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Here’s one thing to keep in mind when you’re thinking about architecture: You are not the first person to be designing this sort of application. Oh, sure, the sum total of all your work will likely be something new and wonderful. However, the individual problems and subsystems will no doubt resemble those of other applications. There are only so many ways to set up an event with multiple listeners, for example.
In the computer world, these similarities are called patterns. The term is borrowed from Christopher Alexander’s seminal work in architecture A Pattern Language: Towns, Buildings, Construction (Oxford University Press, 1977), though truthfully, there’s not all that much similarity between architecture patterns and software patterns. Patterns are a specific type of best practices. In fact, it might have been simpler to call them architectural best practices. Still, the term is common now and we’re stuck with it. While a small project may not need to make use of the knowledge stored in patterns, you should have at least a general overview of the field.
In software it’s often more important to know where to go to find things than it is to memorize them.
In the software world, patterns start with the Gang of Four. That’s the common nickname for Erich Gamma, Richard Helm, Ralph Johnson, and John Vlissides, who in 1995 published Design Patterns: Elements of Reusable Object-Oriented Software (Addison-Wesley, 1995). The Gang of Four (sometimes you’ll see this abbreviated as GOF), brought Alexander’s concept to computing, identifying 23 patterns that applied to many object-oriented software systems.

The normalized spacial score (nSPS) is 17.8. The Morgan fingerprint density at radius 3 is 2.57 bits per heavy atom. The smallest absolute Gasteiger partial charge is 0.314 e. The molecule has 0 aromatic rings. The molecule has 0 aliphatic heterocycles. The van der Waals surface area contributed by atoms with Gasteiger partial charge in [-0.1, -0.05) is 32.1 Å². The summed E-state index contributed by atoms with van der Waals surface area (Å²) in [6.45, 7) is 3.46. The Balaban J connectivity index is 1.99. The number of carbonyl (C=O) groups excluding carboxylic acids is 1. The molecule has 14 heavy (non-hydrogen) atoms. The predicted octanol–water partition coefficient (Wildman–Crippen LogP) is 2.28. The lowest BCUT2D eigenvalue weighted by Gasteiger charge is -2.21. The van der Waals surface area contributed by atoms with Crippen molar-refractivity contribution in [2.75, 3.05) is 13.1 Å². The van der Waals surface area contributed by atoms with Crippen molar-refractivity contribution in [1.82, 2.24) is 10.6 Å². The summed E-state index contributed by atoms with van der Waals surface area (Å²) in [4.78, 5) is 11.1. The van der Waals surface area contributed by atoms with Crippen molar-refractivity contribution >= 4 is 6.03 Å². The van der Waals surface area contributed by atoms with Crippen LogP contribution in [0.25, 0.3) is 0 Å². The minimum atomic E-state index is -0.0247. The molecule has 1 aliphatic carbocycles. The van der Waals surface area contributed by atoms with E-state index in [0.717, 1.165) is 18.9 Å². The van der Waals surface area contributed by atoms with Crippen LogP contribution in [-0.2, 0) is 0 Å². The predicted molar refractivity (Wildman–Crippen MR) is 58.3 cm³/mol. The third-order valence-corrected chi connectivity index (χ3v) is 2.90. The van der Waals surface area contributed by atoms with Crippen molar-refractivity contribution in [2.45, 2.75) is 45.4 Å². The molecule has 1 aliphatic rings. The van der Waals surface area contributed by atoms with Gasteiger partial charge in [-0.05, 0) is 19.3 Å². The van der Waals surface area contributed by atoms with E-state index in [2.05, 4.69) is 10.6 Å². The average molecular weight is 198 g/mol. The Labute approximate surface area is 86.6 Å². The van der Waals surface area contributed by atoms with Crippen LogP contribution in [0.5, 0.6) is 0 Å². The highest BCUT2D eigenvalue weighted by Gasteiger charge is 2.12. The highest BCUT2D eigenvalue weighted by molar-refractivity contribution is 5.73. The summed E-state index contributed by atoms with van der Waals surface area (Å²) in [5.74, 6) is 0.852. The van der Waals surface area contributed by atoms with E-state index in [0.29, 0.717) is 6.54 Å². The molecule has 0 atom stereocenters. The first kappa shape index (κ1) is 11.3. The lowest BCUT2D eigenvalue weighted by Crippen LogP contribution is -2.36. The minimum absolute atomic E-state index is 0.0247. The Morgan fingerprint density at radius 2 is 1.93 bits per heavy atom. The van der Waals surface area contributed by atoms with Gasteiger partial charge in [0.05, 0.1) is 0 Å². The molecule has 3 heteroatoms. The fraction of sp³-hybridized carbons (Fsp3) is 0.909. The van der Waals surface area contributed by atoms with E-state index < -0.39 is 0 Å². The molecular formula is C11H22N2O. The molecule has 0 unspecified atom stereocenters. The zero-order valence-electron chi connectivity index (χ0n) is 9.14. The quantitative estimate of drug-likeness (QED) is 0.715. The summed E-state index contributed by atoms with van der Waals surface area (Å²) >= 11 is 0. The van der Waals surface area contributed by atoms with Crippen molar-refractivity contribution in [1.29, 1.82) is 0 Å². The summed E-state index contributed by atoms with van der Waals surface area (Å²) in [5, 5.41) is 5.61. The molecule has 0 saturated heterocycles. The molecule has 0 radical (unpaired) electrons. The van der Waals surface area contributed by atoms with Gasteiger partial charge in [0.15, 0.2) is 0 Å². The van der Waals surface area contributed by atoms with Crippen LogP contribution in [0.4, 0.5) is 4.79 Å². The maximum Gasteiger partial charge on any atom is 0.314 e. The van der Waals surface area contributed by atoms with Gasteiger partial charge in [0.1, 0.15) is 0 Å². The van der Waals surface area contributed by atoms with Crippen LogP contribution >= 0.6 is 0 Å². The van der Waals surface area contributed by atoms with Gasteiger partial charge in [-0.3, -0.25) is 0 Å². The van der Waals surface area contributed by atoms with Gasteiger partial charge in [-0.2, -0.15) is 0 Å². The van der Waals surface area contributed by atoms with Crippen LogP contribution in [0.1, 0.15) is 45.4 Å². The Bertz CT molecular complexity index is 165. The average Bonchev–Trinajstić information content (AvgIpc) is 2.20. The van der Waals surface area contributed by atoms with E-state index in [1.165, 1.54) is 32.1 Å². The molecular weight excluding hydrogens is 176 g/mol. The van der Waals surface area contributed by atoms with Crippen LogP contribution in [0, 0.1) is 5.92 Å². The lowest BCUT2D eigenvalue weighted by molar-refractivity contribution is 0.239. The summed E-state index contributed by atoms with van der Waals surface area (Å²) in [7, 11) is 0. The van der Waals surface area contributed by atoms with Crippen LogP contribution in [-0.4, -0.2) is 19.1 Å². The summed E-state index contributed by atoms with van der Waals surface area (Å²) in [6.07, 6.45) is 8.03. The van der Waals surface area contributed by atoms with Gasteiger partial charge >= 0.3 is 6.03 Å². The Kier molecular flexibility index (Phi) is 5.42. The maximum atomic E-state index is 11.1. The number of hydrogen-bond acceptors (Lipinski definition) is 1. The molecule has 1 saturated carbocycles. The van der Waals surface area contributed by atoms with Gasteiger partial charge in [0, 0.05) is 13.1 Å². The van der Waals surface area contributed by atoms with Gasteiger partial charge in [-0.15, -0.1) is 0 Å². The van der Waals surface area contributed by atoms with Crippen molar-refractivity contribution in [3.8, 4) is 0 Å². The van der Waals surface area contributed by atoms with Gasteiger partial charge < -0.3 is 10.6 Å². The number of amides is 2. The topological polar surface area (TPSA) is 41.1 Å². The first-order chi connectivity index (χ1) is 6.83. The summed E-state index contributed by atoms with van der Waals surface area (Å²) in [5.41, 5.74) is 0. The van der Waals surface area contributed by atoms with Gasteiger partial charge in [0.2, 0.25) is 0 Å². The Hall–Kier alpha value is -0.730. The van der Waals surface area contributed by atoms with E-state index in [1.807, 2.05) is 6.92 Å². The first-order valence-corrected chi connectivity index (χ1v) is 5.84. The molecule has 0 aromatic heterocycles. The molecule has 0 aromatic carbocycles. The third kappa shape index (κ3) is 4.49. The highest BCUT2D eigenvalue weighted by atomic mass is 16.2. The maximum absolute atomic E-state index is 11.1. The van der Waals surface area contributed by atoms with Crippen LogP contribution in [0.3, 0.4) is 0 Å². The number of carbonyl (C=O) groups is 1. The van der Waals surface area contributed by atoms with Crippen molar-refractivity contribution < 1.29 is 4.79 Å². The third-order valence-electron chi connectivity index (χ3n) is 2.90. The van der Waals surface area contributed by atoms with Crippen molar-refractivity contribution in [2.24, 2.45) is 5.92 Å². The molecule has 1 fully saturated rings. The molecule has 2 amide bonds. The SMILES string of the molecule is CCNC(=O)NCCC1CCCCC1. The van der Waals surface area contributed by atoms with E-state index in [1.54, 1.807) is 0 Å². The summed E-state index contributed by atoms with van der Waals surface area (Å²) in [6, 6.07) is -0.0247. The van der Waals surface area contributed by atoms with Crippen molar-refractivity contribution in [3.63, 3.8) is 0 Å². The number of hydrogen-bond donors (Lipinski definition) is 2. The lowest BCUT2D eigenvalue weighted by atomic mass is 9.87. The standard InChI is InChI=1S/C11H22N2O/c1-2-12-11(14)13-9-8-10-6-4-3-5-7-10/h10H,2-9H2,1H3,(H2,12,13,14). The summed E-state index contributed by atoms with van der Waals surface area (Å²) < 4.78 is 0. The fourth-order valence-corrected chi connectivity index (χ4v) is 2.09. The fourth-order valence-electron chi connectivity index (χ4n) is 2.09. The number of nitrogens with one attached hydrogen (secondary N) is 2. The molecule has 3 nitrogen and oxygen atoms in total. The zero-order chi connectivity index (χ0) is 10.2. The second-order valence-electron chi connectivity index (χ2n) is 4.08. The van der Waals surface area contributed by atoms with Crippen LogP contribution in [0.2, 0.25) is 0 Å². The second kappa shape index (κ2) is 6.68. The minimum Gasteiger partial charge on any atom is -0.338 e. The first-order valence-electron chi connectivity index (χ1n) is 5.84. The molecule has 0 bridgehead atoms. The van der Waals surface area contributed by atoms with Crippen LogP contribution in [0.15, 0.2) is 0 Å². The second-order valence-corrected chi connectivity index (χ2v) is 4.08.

The GOF patterns are things like “Chain of Responsibility.” The description of the pattern starts with its intent (in this case, to avoid coupling the sender of a request to its receiver by giving multiple objects a chance to handle the request). The authors then go on to give some motivation for the pattern (context-sensitive help is a good example when you want to fall back on increasingly general objects if specific ones do not have help of their own). The next step is a section on the applicability of the pattern to various problems, followed by a diagram of its structure, a list of the classes that participate in it, and the consequences of implementing this pattern. Each pattern also includes implementation issues and sample code, plus examples from situations where it’s known to be used.